City of Exeter gets $60,000 for bike lanes

The Exeter City Council approved funding to create bike lanes throughout the city at its Nov. 26 meeting.

The decision came after the Tulare County Association of Governments (TCAG) informed the city it would be receiving $60,000 from the state Bicycle Transportation Account (BTA), following successful application process for the competitive grant.

TCAG, which is responsible for managing and overseeing transportation projects in Tulare County, assisted the City of Exeter, and specifically Councilmember Joe Bomgardner, with the proposal to the state. Dennis Mills, transportation engineer with TCAG, said the bike lanes are designed to pass near city parks, major employers and all of the schools. The lanes will run:

  • on Belmont Avenue between the northern city limits and Glaze Avenue

  • on Visalia Road between the western city limits to the turn at Palm Street and then to Highway 65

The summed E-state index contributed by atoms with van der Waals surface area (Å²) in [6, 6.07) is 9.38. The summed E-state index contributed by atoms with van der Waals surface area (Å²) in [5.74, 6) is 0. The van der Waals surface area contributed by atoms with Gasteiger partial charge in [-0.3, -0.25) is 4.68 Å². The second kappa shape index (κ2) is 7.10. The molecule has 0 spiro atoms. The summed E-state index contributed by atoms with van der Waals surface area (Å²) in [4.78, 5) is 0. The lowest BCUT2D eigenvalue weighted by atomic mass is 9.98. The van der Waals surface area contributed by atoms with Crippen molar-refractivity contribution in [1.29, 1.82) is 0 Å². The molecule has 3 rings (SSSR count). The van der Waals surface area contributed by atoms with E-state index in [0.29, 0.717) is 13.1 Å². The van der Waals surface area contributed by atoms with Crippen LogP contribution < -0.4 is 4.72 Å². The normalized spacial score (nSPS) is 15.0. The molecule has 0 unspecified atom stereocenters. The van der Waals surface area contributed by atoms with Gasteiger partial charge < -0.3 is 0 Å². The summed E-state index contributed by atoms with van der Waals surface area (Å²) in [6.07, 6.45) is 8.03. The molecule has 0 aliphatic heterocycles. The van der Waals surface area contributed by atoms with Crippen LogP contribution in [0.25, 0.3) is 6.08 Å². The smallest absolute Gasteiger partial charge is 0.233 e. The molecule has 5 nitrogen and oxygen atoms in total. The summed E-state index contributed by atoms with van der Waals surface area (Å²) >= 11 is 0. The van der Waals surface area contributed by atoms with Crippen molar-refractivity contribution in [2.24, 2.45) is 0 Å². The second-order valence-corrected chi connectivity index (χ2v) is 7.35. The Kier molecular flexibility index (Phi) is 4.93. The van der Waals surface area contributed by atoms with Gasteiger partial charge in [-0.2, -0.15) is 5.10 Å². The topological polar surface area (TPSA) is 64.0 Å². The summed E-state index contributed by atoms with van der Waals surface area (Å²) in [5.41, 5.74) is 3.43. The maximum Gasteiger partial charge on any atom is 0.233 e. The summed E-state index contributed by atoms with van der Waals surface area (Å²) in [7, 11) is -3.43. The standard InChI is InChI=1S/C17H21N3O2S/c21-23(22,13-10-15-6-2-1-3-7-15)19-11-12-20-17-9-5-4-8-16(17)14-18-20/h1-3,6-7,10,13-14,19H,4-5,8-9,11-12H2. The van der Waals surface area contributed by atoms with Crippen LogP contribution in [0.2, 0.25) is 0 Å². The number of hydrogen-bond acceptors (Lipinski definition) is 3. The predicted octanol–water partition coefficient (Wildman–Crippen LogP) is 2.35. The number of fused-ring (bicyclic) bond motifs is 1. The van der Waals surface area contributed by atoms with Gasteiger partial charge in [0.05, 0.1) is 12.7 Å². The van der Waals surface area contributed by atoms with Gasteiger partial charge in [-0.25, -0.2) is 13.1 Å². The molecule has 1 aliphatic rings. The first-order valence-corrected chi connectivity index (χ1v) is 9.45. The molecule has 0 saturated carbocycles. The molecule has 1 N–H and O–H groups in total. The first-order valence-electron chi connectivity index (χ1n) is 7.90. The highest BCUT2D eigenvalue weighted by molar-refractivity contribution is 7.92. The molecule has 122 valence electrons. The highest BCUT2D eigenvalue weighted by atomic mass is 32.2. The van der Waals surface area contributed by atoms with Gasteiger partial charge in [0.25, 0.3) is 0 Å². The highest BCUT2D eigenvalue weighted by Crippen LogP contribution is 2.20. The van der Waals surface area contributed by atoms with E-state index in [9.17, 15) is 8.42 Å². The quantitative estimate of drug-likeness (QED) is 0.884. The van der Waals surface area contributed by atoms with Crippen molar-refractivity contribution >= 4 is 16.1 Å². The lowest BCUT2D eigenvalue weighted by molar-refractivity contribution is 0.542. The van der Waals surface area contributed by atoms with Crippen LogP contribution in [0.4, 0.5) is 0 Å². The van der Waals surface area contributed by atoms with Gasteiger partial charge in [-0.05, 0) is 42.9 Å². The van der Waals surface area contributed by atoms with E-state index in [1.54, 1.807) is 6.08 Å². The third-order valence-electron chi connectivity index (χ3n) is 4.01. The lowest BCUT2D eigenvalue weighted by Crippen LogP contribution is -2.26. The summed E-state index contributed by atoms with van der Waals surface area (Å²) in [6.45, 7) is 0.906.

• on Chestnut Street between Belmont and Highway 65

  • on Buena Vista between Highway 65 and Dobson Field

  • on F Street from Palm to the turn at Filbert Road

  • on Sequoia Drive from Filbert to Highway 65

    There are three types of "bikeways" according to Caltrans Highway Design Manual:

  • Class I Bikeway (Bike Path). Provides a completely separated right of way for the exclusive use of bicycles and pedestrians with crossflow minimized.

  • Class II Bikeway (Bike Lane). Provides a striped lane for one-way bike travel on a street or highway.

  • Class III Bikeway (Bike Route). Provides for shared use with pedestrian or motor vehicle traffic.

    Exeter's lane are Class II. On streets with parking stalls, the bike lane will be striped inside the parking area toward the middle of the street. The lanes will be a minimum of 5 feet wide.

    Mills said the purpose of the bike lanes are to promote motorless travel within the city limits. He said the state funds are available to encourage parents and their children to ride bikes to work, school, for recreation and for exercise. The idea is if more people are traveling on bicycles for short trips then less vehicles on the road will reduce congestion and improve air quality.

    City Administrator John Kunkel said the $7,000 in matching funds would come out of the city's Gas Tax account and Transportation Fund account.

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